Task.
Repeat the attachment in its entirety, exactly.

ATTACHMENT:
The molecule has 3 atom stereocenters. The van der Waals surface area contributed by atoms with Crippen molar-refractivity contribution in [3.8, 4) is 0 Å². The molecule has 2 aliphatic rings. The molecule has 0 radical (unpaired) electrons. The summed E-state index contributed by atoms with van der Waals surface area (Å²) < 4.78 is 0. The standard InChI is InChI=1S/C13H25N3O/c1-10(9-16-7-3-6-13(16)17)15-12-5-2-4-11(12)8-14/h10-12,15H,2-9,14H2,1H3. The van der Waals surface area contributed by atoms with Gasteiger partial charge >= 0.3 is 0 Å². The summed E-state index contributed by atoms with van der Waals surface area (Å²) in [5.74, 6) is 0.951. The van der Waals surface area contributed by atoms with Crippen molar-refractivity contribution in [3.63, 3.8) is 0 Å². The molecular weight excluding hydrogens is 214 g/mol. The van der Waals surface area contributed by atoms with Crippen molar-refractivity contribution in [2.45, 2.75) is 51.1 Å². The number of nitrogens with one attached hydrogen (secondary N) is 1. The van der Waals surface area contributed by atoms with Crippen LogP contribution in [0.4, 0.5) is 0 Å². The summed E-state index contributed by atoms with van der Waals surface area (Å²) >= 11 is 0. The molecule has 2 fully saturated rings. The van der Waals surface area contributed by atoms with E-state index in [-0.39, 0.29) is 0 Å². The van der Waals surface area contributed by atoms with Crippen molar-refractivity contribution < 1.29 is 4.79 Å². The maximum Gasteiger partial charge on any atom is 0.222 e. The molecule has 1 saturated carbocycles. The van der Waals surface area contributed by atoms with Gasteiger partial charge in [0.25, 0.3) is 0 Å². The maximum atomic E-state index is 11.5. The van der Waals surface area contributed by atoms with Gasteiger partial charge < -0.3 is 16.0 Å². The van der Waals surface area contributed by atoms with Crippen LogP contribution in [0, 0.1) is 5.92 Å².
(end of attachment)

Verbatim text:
The molecule has 3 atom stereocenters. The van der Waals surface area contributed by atoms with Crippen molar-refractivity contribution in [3.8, 4) is 0 Å². The molecule has 2 aliphatic rings. The molecule has 0 radical (unpaired) electrons. The summed E-state index contributed by atoms with van der Waals surface area (Å²) < 4.78 is 0. The standard InChI is InChI=1S/C13H25N3O/c1-10(9-16-7-3-6-13(16)17)15-12-5-2-4-11(12)8-14/h10-12,15H,2-9,14H2,1H3. The van der Waals surface area contributed by atoms with Gasteiger partial charge >= 0.3 is 0 Å². The summed E-state index contributed by atoms with van der Waals surface area (Å²) in [5.74, 6) is 0.951. The van der Waals surface area contributed by atoms with Crippen molar-refractivity contribution in [3.63, 3.8) is 0 Å². The molecular weight excluding hydrogens is 214 g/mol. The van der Waals surface area contributed by atoms with Crippen molar-refractivity contribution in [2.45, 2.75) is 51.1 Å². The number of nitrogens with one attached hydrogen (secondary N) is 1. The van der Waals surface area contributed by atoms with Crippen LogP contribution in [0.4, 0.5) is 0 Å². The summed E-state index contributed by atoms with van der Waals surface area (Å²) >= 11 is 0. The molecule has 2 fully saturated rings. The van der Waals surface area contributed by atoms with E-state index in [-0.39, 0.29) is 0 Å². The van der Waals surface area contributed by atoms with Crippen molar-refractivity contribution < 1.29 is 4.79 Å². The maximum Gasteiger partial charge on any atom is 0.222 e. The molecule has 1 saturated carbocycles. The van der Waals surface area contributed by atoms with Gasteiger partial charge in [0.25, 0.3) is 0 Å². The maximum atomic E-state index is 11.5. The van der Waals surface area contributed by atoms with Gasteiger partial charge < -0.3 is 16.0 Å². The van der Waals surface area contributed by atoms with Crippen LogP contribution in [0, 0.1) is 5.92 Å².